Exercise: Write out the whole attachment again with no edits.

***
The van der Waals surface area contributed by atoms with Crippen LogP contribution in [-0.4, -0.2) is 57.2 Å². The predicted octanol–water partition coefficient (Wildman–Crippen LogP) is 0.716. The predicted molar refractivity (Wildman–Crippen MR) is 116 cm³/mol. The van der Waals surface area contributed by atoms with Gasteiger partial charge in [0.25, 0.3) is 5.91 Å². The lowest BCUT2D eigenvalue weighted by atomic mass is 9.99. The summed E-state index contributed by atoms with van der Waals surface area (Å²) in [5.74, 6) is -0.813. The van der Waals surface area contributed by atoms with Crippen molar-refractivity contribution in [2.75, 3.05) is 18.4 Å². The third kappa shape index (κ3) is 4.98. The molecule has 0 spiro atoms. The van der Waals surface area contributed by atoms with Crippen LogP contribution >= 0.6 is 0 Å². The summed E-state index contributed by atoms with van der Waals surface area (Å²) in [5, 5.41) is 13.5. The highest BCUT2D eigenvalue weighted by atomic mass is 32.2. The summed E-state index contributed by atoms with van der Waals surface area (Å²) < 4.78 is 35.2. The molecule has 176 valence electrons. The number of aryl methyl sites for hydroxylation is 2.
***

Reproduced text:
The van der Waals surface area contributed by atoms with Crippen LogP contribution in [-0.4, -0.2) is 57.2 Å². The predicted octanol–water partition coefficient (Wildman–Crippen LogP) is 0.716. The predicted molar refractivity (Wildman–Crippen MR) is 116 cm³/mol. The van der Waals surface area contributed by atoms with Gasteiger partial charge in [0.25, 0.3) is 5.91 Å². The lowest BCUT2D eigenvalue weighted by atomic mass is 9.99. The summed E-state index contributed by atoms with van der Waals surface area (Å²) in [5.74, 6) is -0.813. The van der Waals surface area contributed by atoms with Crippen molar-refractivity contribution in [2.75, 3.05) is 18.4 Å². The third kappa shape index (κ3) is 4.98. The molecule has 0 spiro atoms. The van der Waals surface area contributed by atoms with Crippen LogP contribution >= 0.6 is 0 Å². The summed E-state index contributed by atoms with van der Waals surface area (Å²) in [5, 5.41) is 13.5. The highest BCUT2D eigenvalue weighted by atomic mass is 32.2. The summed E-state index contributed by atoms with van der Waals surface area (Å²) < 4.78 is 35.2. The molecule has 176 valence electrons. The number of aryl methyl sites for hydroxylation is 2.